“General Davis had refused to obey orders from General Nelson, who was his superior officer.  On the morning of the murder, Davis renewed the quarrel.  He flipped a card into Nelson’s face.  Nelson slapped him.  Davis borrowed a pistol from a nearby friend who obviously knew what was going to happen and shot the unarmed Nelson while hundreds of people watched in horrified disbelief.”

“Why wasn’t General Davis at least tried for murder?”

“He was protected by Governor Oliver Morton of Indiana, who expressed warm approval of the vicious deed within minutes after Nelson’s death. Morton was an abolitionist—a group that demanded the immediate end of slavery—and he regarded anyone who didn’t share this view as immoral and despicable—and apparently worthy of virtual execution.”

“Didn’t other Union generals protest, and call for a court-martial?”

“Quite a few did.  But Morton went to Washington DC and convinced President Lincoln it was best to say or do nothing.  Abe decided he needed support of Morton and his followers and friends.  He remained silent. Brigadier General Jefferson C. Davis returned to duty after a few months and served the rest of the war in that rank.  He was never promoted.  A large majority of the Union generals regarded what he had done as reprehensible, to put it mildly.”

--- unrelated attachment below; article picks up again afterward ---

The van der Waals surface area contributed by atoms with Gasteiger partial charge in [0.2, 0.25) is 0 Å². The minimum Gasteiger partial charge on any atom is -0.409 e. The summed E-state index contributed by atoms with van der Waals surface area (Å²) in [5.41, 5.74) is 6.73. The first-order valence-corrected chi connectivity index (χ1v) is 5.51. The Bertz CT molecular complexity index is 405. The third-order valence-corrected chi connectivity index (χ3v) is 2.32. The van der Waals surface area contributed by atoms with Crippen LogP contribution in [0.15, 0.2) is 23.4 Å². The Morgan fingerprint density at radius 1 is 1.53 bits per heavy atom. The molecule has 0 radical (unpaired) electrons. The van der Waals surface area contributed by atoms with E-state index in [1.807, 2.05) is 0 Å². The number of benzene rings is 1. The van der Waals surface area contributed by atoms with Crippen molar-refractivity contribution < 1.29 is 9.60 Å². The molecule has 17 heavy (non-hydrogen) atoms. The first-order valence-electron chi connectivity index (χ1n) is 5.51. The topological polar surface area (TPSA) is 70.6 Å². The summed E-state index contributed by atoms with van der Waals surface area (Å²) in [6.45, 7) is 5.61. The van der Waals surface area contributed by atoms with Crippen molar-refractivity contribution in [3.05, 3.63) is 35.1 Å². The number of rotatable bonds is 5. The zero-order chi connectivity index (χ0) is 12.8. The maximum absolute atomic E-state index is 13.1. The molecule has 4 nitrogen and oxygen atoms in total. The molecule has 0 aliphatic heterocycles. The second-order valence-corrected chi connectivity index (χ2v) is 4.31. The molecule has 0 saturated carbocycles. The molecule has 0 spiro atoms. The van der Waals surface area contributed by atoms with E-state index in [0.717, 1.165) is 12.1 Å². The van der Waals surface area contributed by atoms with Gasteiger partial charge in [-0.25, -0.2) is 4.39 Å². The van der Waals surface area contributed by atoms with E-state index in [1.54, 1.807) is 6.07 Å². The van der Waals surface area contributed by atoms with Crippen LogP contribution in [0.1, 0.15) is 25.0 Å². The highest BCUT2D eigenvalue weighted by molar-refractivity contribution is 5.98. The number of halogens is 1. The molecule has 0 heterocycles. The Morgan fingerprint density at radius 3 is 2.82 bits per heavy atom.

“What did people in Kentucky think of it?”

“The message was pretty clear. The federal government was ready to do just about anything to keep Kentucky in the Union.  For the rest of the war there were only sporadic flickers of resistance by raiding rebel cavalrymen.  Most Kentuckians stayed home and minded their own business.”

“What do you think of all this, Mr. President?  Have you ever discussed it with Mr. Lincoln?”

“I’ve never discussed it with Abe.  It’s a painful subjectand he knows we think alike.  In the middle of a war, a president may have to make some very difficult decisions.  He has to balance what’s at stakethe preservation of the American nationagainst the rights and privileges the Constitution guarantees every citizen in peacetime.  In retrospect, there may be times when historians will think a president went too far.  His answer will always be:  what if it turned out I didn’t go far enough?  Harry Truman probably had it right when he remarked ‘any six year old’s hindsight is better than a president’s foresight.’”

“What about your favorite saying?  ‘We must take men as they are, not as we wish them to be.’”

“That’s a principle a lot of historians need to learn.”